Clapton changed the status of the Strat. It started around 1970, when he appeared on Johnny Cash's network TV show, which was taped at the Ryman Auditorium (then the home of the Grand Ole Opry). I had just gone into business at 111 Fourth Avenue North, directly behind the Ryman. I met Clapton backstage and sold him several early Strats, possibly the first ones he owned. The Strat boom started within weeks of when Clapton started to play Strats and it finally peaked in early 1988. Although Jimi Hendrix was also famous for playing a Strat, he did not have the influence on the vintage market that Clapton did. Hendrix played new instruments that were custom-wired, and he played them upside down and in a musical style that very few players could imitate. Generally, the players who influence guitar trends play in a style that might be described as reachable or accessible to other players.

The rise of the Strat took several turns before reaching Stratmania. First the maple-neck strats brought more than the newer models with a rosewood fingerboard. Then in the early '80s, players began saying they liked the look, feel and sound of rosewood boards better than the '50s Strats. Then it switched back to maple board Strats. As Strats were growing in popularity through the '70s, Les Pauls were still bringing more money, thanks to the Paul-playing Duane Allman, Dicky Betts, Billy Gibbons and many other rock musicians.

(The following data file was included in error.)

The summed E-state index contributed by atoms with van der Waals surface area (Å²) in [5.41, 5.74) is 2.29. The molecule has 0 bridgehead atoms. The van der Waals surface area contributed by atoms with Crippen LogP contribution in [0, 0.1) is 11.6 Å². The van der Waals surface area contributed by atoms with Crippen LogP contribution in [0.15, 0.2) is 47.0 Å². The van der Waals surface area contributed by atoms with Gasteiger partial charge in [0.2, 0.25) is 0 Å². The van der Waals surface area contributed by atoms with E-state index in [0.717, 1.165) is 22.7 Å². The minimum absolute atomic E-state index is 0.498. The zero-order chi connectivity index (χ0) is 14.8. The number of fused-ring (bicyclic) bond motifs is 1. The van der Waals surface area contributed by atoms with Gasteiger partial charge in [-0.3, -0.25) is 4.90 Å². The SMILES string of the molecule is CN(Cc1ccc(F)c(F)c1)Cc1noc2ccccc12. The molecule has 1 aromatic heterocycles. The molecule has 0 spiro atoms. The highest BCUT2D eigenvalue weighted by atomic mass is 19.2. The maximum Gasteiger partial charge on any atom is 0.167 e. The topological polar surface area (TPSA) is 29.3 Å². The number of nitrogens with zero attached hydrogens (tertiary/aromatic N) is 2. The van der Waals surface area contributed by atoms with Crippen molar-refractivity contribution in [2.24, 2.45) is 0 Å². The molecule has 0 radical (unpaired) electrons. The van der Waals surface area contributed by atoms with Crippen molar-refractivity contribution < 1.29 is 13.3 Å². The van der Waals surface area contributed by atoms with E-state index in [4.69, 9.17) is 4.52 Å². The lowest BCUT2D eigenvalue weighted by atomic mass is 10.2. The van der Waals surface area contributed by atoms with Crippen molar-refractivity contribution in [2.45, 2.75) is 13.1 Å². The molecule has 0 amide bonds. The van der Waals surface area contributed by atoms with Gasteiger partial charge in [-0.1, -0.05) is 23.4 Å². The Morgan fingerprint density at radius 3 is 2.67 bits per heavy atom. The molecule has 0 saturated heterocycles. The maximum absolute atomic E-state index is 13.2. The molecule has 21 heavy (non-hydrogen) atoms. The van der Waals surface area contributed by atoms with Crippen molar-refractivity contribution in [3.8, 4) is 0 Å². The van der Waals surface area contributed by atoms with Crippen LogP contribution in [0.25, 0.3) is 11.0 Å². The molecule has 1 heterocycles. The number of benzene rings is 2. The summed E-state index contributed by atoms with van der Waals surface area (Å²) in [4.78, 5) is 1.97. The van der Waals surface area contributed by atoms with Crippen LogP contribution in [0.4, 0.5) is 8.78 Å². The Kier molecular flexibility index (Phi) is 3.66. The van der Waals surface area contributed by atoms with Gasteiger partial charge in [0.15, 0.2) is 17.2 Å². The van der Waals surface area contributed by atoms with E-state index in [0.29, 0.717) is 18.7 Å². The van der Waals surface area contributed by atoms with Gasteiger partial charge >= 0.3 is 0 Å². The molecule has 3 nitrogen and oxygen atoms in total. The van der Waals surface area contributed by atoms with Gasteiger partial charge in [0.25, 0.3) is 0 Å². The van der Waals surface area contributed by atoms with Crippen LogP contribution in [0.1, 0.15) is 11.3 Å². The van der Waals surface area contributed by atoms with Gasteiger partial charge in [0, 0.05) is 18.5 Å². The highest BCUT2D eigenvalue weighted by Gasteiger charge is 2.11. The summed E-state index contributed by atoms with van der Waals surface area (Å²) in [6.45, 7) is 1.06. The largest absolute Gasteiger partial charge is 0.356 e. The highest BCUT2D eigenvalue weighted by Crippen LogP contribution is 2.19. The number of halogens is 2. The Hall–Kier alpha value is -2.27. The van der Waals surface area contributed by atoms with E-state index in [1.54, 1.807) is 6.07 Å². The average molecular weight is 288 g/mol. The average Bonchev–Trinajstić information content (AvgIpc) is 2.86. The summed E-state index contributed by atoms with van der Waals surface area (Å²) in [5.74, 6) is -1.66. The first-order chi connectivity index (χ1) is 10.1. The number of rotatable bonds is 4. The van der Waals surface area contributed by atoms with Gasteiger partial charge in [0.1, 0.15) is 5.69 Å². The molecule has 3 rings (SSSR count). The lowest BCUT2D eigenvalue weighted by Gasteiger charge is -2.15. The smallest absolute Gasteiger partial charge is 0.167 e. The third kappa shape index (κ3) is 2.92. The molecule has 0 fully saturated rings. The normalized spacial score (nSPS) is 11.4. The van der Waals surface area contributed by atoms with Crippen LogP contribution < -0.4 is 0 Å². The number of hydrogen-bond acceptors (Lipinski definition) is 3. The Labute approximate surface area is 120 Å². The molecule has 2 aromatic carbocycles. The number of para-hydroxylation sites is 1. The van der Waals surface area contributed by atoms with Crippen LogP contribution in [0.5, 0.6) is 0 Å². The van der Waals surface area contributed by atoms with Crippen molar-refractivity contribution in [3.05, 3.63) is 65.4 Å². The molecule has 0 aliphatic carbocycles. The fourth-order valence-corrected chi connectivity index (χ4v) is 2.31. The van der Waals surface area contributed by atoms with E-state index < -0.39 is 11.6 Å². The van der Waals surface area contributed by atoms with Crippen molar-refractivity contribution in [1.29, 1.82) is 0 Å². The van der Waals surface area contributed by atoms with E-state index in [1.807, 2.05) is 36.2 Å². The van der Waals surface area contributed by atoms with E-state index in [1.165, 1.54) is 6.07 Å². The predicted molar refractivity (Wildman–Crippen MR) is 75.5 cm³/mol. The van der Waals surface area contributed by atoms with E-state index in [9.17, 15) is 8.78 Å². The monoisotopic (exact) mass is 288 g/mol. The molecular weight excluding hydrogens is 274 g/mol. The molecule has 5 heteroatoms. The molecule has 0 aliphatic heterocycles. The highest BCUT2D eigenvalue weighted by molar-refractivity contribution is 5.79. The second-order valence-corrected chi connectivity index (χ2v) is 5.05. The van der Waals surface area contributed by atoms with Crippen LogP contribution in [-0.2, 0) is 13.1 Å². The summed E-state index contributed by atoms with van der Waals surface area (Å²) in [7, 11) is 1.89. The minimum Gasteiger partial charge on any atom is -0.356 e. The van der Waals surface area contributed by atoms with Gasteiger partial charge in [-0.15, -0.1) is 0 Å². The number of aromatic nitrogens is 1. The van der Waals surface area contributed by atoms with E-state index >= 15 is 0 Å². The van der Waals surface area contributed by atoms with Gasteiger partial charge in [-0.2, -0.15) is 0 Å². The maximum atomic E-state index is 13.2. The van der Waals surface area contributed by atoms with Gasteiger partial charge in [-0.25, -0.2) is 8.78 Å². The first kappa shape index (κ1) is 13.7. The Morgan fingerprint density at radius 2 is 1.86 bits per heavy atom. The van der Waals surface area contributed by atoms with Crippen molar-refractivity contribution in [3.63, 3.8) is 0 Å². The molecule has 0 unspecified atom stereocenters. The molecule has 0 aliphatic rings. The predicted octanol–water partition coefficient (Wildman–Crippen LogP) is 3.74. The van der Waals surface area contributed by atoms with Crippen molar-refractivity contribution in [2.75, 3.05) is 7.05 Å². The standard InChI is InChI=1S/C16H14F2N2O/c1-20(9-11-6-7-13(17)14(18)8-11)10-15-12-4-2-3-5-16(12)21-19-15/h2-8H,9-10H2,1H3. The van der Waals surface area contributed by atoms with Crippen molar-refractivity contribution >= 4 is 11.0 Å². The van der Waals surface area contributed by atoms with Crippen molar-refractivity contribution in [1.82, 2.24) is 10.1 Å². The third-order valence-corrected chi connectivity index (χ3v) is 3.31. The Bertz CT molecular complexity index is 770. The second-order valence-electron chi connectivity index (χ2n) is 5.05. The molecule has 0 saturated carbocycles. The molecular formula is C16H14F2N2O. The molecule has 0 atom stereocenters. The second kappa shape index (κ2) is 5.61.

The steady rise suddenly became a feeding frenzy. An article in Guitar Player warned that the market was out of hand, that no white Strat was worth the $4,500 someone had just paid for one, but rather than deter the frenzy, the article helped feed it. By January of 1988, reasonably nice but not mint Strats from the '50s were bringing $8,000. A really nice '54 (the first year of the Strat) was bringing as much as $12,000. Custom color models from the '60s were bringing $4,000-5,000.

Younger vintage dealers, like the younger stockbrokers caught up in the stock market crash of 1987, had not been around long enough to see the market fall as well as rise. By the time Guitar Player's Stratmania issue hit the stands in early 1988, there were already signs of a crash. The Strat market peaked at the Dallas guitar show in March 1988, and suddenly there was panic. Prices went through the floor and stabilized at about where they were before the mania.